My son returned to Stuy for his sophomore year. When COVID-19 hit and schools went remote in March, he actually seemed to prefer it. I thought our problems were solved! He could spend less time on schoolwork he found boring (not to mention transportation to and fro and the dead time in between), and more on the activities he enjoyed, such as dance class and his part-time computer programming job.

Come the summer, we opted for all remote learning again for September. But he still wanted to leave Stuy.

In response to my husband’s and my questions about how this might work, he sent us document after document demonstrating how he could get more out of homeschooling. Instead of regular physics, he could take Advanced Placement physics, instead of pre-calculus, he could take AP Calc. Also AP economics, AP English and so on. This wasn’t a kid who wanted to leave traditional school because he wanted to do less work — as my husband feared. This was a kid who wanted to leave traditional school because he wanted to do more!

He assured us he still intended to go to college. In fact, he stressed that the reason he wanted to take these harder courses now was he wanted to be prepared to take advantage of the higher-level classes available once he got there.

Considering what a mess online learning had been in the spring — some teachers were terrific, continuing to lecture, assign and grade work, while others merely put up videos and worksheets and called it a day — I was convinced.

My husband was not.

My husband and I saw things, as Fred Ebb wrote in the lyric atop this post, differently.

I looked at my son’s proposal through the eyes of an immigrant. My father, who came to America in his 30s, always said, “Nobody had ever heard of the university I went to. The only thing that mattered when it came to getting a job was what I knew and what I could do.”

I also saw it through the eyes of a writer. I went to a state school. Since graduating almost 30 years ago, I’ve worked on numerous television shows (alongside colleagues who’d gone to much more prestigious universities) and published over a dozen books. At no point has anyone ever asked me where I went to high school, or where I went to college. The only thing that mattered was what I knew and what I could do.

My husband saw our son’s proposal through the eyes of an African-American. He told him, “A Black man has to have twice as many degrees as a white one to even be considered for the same job. They’re going to look at your resume, see a GED instead of a Stuyvesant diploma, and it’s going to go right in the trash. A Stuyvesant diploma will get you into any college you want. Homeschooling might make it so that you don’t get in anywhere. And then what will you have? You’ll have nothing! You’re acting like a white kid. You are not a white kid!”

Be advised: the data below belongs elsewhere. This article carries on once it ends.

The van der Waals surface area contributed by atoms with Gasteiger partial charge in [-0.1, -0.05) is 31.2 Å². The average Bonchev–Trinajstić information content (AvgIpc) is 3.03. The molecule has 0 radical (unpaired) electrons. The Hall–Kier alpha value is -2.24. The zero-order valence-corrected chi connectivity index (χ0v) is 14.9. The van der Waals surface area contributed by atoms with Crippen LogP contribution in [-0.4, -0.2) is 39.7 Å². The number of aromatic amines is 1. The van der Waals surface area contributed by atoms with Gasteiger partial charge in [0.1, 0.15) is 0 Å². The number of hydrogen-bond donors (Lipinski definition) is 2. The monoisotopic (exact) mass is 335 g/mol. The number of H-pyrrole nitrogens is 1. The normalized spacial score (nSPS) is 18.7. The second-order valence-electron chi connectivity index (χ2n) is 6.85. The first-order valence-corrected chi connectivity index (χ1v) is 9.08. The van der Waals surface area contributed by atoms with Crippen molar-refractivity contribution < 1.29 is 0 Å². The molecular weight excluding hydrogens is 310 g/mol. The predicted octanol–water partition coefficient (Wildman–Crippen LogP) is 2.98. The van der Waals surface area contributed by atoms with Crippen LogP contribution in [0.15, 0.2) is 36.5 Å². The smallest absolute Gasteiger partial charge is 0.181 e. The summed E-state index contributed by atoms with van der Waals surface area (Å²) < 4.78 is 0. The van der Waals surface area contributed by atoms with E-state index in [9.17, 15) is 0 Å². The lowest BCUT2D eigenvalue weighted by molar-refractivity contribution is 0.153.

Our fights went on for months. My husband fought with our son. I fought with our son. I fought with my husband. We fought more in the last six months than we had in the entirety of our 22-year marriage.

Our son reluctantly started his junior year at Stuyvesant. By October, he was showing us how little learning he was receiving. I tried to negotiate a compromise. Once the city announced that attendance would no longer matter in grading, I suggested he not bother logging on, just do the easier Stuyvesant work — when he stopped going to class, only two teachers checked in to find out if anything was wrong and ask how they could help — get the credits and study whatever he wanted on the side. He told me, in that case, he’d have to quit his job due to time constraints.

Finally, at the end of October, he’d made his argument so convincingly that we gave in. We allowed him to file his Letter of Intent to Homeschool with the city.

He’s on his own now.

We’re on our own now.

He’s empowered and confident.

We’re conflicted and terrified.

In the end, it’s his life. And, as he said, “If I’m going to make a terrible mistake, isn’t now better than later?”

“No,” my husband said, flatly.

My husband and I see things differently. We both want what’s best for our son. There’s a Russian expression: It’s not evening yet.

We won’t know if we did the right thing until whenever that might be.

At least I still have my mother’s wisdom to cling to: Don’t worry, whatever you do for your child, you’ll be wrong.

Alina Adams is a New York Times best-selling romance and mystery writer, the author of Getting Into NYC Kindergarten and Getting Into NYC High School, a blogger at New York School Talk and mother of three. She believes you can’t have true school choice until all parents know all their school choices — and how to get them. Visit her website, www.NYCSchoolSecrets.com.